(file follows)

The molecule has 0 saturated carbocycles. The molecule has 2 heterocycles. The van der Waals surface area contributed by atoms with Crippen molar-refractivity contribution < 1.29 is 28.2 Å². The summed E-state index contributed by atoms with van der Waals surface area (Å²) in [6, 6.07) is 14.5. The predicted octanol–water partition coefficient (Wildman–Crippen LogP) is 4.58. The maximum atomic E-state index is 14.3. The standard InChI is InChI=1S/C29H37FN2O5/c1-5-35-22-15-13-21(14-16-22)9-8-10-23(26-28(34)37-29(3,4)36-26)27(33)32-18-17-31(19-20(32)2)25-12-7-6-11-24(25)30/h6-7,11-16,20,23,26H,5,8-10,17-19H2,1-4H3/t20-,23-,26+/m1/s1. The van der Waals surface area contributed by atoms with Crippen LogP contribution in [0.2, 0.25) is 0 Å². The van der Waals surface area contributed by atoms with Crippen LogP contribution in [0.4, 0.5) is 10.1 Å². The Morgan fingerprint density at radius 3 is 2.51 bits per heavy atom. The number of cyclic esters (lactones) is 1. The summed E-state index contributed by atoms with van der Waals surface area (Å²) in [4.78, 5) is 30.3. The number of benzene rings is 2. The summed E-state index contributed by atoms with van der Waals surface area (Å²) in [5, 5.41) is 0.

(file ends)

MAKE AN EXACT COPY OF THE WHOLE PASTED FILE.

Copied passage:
The molecule has 0 saturated carbocycles. The molecule has 2 heterocycles. The van der Waals surface area contributed by atoms with Crippen molar-refractivity contribution < 1.29 is 28.2 Å². The summed E-state index contributed by atoms with van der Waals surface area (Å²) in [6, 6.07) is 14.5. The predicted octanol–water partition coefficient (Wildman–Crippen LogP) is 4.58. The maximum atomic E-state index is 14.3. The standard InChI is InChI=1S/C29H37FN2O5/c1-5-35-22-15-13-21(14-16-22)9-8-10-23(26-28(34)37-29(3,4)36-26)27(33)32-18-17-31(19-20(32)2)25-12-7-6-11-24(25)30/h6-7,11-16,20,23,26H,5,8-10,17-19H2,1-4H3/t20-,23-,26+/m1/s1. The van der Waals surface area contributed by atoms with Crippen LogP contribution in [0.2, 0.25) is 0 Å². The van der Waals surface area contributed by atoms with Crippen LogP contribution in [0.4, 0.5) is 10.1 Å². The Morgan fingerprint density at radius 3 is 2.51 bits per heavy atom. The number of cyclic esters (lactones) is 1. The summed E-state index contributed by atoms with van der Waals surface area (Å²) in [4.78, 5) is 30.3. The number of benzene rings is 2. The summed E-state index contributed by atoms with van der Waals surface area (Å²) in [5, 5.41) is 0.